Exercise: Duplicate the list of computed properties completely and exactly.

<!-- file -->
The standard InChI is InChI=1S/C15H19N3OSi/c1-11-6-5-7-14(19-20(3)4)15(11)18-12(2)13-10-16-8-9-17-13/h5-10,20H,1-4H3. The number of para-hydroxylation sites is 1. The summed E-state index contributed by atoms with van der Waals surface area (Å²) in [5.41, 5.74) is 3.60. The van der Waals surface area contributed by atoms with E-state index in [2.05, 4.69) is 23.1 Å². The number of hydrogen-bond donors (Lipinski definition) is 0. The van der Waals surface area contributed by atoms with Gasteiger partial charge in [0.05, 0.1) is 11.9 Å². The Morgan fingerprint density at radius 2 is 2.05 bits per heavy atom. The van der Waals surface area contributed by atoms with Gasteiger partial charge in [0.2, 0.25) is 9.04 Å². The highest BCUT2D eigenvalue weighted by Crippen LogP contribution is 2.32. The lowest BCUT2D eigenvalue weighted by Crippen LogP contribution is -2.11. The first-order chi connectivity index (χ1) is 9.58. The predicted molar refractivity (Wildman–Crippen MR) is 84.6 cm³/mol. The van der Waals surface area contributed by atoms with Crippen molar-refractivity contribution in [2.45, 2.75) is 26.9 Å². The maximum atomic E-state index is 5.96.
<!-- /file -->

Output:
The standard InChI is InChI=1S/C15H19N3OSi/c1-11-6-5-7-14(19-20(3)4)15(11)18-12(2)13-10-16-8-9-17-13/h5-10,20H,1-4H3. The number of para-hydroxylation sites is 1. The summed E-state index contributed by atoms with van der Waals surface area (Å²) in [5.41, 5.74) is 3.60. The van der Waals surface area contributed by atoms with E-state index in [2.05, 4.69) is 23.1 Å². The number of hydrogen-bond donors (Lipinski definition) is 0. The van der Waals surface area contributed by atoms with Gasteiger partial charge in [0.05, 0.1) is 11.9 Å². The Morgan fingerprint density at radius 2 is 2.05 bits per heavy atom. The van der Waals surface area contributed by atoms with Gasteiger partial charge in [0.2, 0.25) is 9.04 Å². The highest BCUT2D eigenvalue weighted by Crippen LogP contribution is 2.32. The lowest BCUT2D eigenvalue weighted by Crippen LogP contribution is -2.11. The first-order chi connectivity index (χ1) is 9.58. The predicted molar refractivity (Wildman–Crippen MR) is 84.6 cm³/mol. The van der Waals surface area contributed by atoms with Crippen molar-refractivity contribution in [2.45, 2.75) is 26.9 Å². The maximum atomic E-state index is 5.96.